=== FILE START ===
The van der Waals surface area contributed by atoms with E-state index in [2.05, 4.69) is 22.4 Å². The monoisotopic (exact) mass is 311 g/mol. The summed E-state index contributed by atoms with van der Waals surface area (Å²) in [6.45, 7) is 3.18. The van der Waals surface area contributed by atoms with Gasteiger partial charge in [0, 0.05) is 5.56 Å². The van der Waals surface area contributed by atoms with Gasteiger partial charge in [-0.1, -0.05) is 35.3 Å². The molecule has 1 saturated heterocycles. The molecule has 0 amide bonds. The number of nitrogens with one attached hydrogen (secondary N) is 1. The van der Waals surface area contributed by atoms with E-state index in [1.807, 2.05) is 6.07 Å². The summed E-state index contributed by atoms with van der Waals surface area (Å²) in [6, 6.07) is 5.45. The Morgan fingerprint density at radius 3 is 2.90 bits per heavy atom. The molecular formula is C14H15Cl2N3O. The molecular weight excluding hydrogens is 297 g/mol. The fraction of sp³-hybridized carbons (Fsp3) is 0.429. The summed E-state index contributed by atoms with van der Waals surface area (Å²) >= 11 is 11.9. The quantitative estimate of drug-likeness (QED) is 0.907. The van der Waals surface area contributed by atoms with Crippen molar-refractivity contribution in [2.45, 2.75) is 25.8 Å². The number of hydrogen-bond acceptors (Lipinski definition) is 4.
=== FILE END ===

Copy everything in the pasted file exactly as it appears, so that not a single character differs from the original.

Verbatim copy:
The van der Waals surface area contributed by atoms with E-state index in [2.05, 4.69) is 22.4 Å². The monoisotopic (exact) mass is 311 g/mol. The summed E-state index contributed by atoms with van der Waals surface area (Å²) in [6.45, 7) is 3.18. The van der Waals surface area contributed by atoms with Gasteiger partial charge in [0, 0.05) is 5.56 Å². The van der Waals surface area contributed by atoms with Gasteiger partial charge in [-0.1, -0.05) is 35.3 Å². The molecule has 1 saturated heterocycles. The molecule has 0 amide bonds. The number of nitrogens with one attached hydrogen (secondary N) is 1. The van der Waals surface area contributed by atoms with E-state index in [1.807, 2.05) is 6.07 Å². The summed E-state index contributed by atoms with van der Waals surface area (Å²) in [6, 6.07) is 5.45. The Morgan fingerprint density at radius 3 is 2.90 bits per heavy atom. The molecular formula is C14H15Cl2N3O. The molecular weight excluding hydrogens is 297 g/mol. The fraction of sp³-hybridized carbons (Fsp3) is 0.429. The summed E-state index contributed by atoms with van der Waals surface area (Å²) >= 11 is 11.9. The quantitative estimate of drug-likeness (QED) is 0.907. The van der Waals surface area contributed by atoms with Crippen molar-refractivity contribution in [2.45, 2.75) is 25.8 Å². The number of hydrogen-bond acceptors (Lipinski definition) is 4.